Peter Pachoumis InterviewBy Jim 'Captain Jim' Zimmerman
Posted at August 30, 1999 - 5:00 AM GMT
We're speaking with Peter Pachoumis, pencil artist for "Perchance to Dream," the first Star Trek limited series to be released by WildStorm Comics (beginning in December, 1999).
Pete, tell us a little bit about yourself. You recently did a ten page Hourman story for All-Star Comics 80-Page Giant #1 ("The 90-Minute Man"). Was this your first published comic book work? Where else has your art appeared (comics or otherwise)?
This wasn't my first experience working in the comic book industry. My first published work was an Acclaim Comics "Disney's Enchanting Stories" (No. 2) illustrating a "Hercules" story, which led to other assignments. These included launching the young Classics Illustrated line, where I penciled and inked "Pinocchio" and penciled "Cinderella", and also supplied the cover illustration for both of these. Other previous work includes working for numerous independent companies and doing work for Harris Comics on "Vampirella" pinups. I've also worked on covers for Marvel on "Star Trek" comics, designed graphics for a clothing company, and have done an assortment of small advertising jobs.
How long have you been interested in comics? Do you have any favorite titles? What other artists have influenced your style?
My interest in comics has been lifelong. As a child I'd always wanted to draw my favorite characters and work in this industry. Luckily, as an adult, or at least I think I'm an adult, I get to live out my childhood dream. Fortunately, my current project allows me to incorporate two of my favorite things, namely Star Trek and comics.
In terms of current books, I don't follow books with any regularity. Usually, the only books I will pick up are the new "Daredevil" issues by Kevin Smith, and the "Jay and Silent Bob" comics which are also done by Smith.
Some of my favorite artists are Drew Struzan, Andrew Loomis, and Alphonse Mucha, who have all heavily influenced me in terms of composition and illustration. Jack Kirby, John Buscema, Bill Sienkiewicz, Alex Ross, Alan Davis, Adam Hughs, Ryoichi Ikegami, and Steve Rude are my primary influences in the comic industry.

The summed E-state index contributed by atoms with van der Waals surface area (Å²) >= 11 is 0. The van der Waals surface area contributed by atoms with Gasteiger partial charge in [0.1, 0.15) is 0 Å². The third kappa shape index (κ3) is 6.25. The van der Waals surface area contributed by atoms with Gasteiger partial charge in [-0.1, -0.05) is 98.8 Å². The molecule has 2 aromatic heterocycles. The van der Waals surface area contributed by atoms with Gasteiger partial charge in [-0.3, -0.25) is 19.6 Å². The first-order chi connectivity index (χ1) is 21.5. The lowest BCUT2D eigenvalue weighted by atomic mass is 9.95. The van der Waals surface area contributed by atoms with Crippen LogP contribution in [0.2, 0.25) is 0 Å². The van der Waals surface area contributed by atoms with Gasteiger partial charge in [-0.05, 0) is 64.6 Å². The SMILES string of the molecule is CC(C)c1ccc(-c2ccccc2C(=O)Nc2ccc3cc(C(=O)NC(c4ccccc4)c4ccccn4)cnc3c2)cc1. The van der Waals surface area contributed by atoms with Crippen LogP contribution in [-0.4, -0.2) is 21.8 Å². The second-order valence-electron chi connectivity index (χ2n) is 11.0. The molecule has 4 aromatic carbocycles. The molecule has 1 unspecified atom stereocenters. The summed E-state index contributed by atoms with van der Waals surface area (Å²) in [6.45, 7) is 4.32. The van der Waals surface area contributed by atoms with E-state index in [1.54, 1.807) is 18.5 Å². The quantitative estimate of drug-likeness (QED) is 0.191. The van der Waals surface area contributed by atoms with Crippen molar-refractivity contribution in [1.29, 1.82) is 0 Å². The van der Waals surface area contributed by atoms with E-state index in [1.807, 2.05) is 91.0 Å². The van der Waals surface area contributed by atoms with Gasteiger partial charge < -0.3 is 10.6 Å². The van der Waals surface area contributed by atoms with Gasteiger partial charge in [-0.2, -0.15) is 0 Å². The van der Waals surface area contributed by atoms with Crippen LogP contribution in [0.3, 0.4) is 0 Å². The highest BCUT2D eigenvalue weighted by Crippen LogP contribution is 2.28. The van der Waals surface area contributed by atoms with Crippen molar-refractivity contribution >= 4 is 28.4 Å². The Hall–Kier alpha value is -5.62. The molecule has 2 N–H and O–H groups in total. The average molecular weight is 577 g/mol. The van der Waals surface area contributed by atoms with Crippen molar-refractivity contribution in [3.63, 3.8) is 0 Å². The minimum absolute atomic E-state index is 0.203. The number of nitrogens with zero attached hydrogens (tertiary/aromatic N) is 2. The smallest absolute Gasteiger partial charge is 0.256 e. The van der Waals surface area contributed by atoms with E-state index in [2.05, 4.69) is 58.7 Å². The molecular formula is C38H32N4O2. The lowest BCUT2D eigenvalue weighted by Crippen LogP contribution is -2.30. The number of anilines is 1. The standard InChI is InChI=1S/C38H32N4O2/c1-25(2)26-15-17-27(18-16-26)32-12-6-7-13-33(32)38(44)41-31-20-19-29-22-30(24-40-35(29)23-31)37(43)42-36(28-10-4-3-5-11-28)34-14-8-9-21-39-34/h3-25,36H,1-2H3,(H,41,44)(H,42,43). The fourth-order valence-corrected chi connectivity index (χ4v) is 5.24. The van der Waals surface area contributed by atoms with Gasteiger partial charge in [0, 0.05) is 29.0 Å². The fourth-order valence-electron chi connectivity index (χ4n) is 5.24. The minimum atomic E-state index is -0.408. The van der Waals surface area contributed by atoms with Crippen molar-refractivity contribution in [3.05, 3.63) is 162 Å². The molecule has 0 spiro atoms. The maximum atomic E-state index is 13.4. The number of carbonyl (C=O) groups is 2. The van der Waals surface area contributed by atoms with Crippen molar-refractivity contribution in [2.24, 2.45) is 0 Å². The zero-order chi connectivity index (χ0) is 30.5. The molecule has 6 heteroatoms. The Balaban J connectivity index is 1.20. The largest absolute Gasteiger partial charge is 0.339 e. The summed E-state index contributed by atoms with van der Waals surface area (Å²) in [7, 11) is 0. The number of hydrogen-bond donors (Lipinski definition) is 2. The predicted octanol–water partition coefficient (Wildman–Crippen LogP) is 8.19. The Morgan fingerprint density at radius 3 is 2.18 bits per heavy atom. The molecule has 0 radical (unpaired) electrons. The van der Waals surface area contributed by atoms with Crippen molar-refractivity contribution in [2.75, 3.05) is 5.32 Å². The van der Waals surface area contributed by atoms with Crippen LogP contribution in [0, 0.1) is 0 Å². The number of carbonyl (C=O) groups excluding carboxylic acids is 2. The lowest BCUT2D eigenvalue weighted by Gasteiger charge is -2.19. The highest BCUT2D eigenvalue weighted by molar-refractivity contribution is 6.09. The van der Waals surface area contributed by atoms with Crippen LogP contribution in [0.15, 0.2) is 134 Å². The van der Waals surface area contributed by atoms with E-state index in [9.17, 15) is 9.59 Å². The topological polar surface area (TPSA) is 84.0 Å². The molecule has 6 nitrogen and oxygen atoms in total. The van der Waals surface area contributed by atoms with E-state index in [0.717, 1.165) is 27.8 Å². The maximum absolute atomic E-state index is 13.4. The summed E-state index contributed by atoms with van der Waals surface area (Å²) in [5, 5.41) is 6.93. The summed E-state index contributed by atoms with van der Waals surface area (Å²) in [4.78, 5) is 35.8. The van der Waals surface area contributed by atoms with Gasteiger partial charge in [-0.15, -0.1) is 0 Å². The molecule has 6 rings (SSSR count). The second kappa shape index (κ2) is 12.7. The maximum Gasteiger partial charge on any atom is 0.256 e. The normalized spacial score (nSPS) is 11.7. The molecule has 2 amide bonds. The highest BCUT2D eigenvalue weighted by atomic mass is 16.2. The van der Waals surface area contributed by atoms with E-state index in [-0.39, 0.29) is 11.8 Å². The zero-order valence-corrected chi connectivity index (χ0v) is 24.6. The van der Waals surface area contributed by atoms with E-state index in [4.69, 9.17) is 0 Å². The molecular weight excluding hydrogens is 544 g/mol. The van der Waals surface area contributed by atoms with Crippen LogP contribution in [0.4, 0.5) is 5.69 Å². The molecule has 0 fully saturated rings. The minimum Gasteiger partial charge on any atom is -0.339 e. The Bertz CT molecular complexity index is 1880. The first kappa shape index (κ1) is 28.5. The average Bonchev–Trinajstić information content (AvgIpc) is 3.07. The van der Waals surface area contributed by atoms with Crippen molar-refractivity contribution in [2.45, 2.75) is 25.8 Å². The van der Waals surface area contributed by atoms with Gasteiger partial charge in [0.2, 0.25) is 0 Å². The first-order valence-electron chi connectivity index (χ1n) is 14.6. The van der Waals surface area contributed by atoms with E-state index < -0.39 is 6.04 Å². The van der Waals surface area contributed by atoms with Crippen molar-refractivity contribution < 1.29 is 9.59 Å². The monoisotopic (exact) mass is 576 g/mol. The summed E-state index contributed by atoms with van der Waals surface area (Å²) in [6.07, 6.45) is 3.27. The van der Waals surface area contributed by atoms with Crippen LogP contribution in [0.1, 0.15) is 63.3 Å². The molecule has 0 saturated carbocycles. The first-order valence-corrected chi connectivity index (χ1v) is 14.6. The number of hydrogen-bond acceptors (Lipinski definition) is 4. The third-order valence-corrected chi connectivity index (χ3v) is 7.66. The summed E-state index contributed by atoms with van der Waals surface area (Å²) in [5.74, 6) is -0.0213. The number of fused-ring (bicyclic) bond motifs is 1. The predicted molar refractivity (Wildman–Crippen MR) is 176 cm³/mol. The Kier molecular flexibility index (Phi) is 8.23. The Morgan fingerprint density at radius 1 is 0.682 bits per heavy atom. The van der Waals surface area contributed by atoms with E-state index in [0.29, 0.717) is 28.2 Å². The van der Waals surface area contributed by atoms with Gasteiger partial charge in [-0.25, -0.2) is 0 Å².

You've implied that you're a Star Trek fan; how long have you followed Trek? Which of its incarnations do you enjoy the most (TOS, TNG, DS9, VGR)?
I've been a Star Trek fan ever since my brother Alex got me into it as a child. My favorite incarnation of Star Trek would be the classic, although I've always really enjoyed The Next Generation and DS9.
Prior to your involvement with "Perchance to Dream", you did some covers for the Marvel Comics Star Trek line. How did you get this assignment? How many covers did you actually complete, and for which books?
Basically, what I did to get the Marvel cover assignments was actually sort of an interesting story. I went up to DC believing they still had the Star Trek license and showed my portfolio around, and they informed me that Marvel now had the rights. However, they did tell me that if they were still publishing, that they would give me cover work. So that was my inspiration to take the hike up to Marvel and find the editor and get a job. I ended up doing two covers, one for DS9 and one for Voyager.
Unfortunately, your Marvel work never appeared because Marvel gave up their license to produce Star Trek material. To the fans, this announcement seemed rather abrupt. How did you first hear about this development and were you surprised? Was any explanation offered? I'm sure it had to be quite a blow, after receiving the assignment and then doing the work, to find out it would never appear. Is there anything you'd care to comment on here?